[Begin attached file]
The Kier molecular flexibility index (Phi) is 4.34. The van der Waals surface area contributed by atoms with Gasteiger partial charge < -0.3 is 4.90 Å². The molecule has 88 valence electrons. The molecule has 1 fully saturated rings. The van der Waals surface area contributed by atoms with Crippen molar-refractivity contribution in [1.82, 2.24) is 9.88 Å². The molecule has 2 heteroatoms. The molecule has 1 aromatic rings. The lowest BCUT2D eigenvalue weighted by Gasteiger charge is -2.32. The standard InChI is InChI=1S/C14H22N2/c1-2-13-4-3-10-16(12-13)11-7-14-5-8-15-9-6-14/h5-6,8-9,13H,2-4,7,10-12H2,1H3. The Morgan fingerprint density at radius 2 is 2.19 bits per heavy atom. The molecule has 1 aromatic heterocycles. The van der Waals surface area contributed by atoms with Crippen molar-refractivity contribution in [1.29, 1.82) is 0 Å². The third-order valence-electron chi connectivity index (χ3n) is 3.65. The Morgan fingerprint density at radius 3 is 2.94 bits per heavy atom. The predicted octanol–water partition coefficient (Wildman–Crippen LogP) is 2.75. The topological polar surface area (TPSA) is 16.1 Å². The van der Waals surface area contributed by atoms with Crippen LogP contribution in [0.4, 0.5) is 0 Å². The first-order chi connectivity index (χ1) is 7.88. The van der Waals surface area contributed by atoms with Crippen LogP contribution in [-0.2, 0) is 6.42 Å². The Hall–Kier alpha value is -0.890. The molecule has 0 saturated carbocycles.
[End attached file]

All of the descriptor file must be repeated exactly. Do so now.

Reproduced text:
The Kier molecular flexibility index (Phi) is 4.34. The van der Waals surface area contributed by atoms with Gasteiger partial charge < -0.3 is 4.90 Å². The molecule has 88 valence electrons. The molecule has 1 fully saturated rings. The van der Waals surface area contributed by atoms with Crippen molar-refractivity contribution in [1.82, 2.24) is 9.88 Å². The molecule has 2 heteroatoms. The molecule has 1 aromatic rings. The lowest BCUT2D eigenvalue weighted by Gasteiger charge is -2.32. The standard InChI is InChI=1S/C14H22N2/c1-2-13-4-3-10-16(12-13)11-7-14-5-8-15-9-6-14/h5-6,8-9,13H,2-4,7,10-12H2,1H3. The Morgan fingerprint density at radius 2 is 2.19 bits per heavy atom. The molecule has 1 aromatic heterocycles. The van der Waals surface area contributed by atoms with Crippen molar-refractivity contribution in [1.29, 1.82) is 0 Å². The third-order valence-electron chi connectivity index (χ3n) is 3.65. The Morgan fingerprint density at radius 3 is 2.94 bits per heavy atom. The predicted octanol–water partition coefficient (Wildman–Crippen LogP) is 2.75. The topological polar surface area (TPSA) is 16.1 Å². The van der Waals surface area contributed by atoms with Crippen LogP contribution in [0.4, 0.5) is 0 Å². The first-order chi connectivity index (χ1) is 7.88. The van der Waals surface area contributed by atoms with Crippen LogP contribution in [-0.2, 0) is 6.42 Å². The Hall–Kier alpha value is -0.890. The molecule has 0 saturated carbocycles.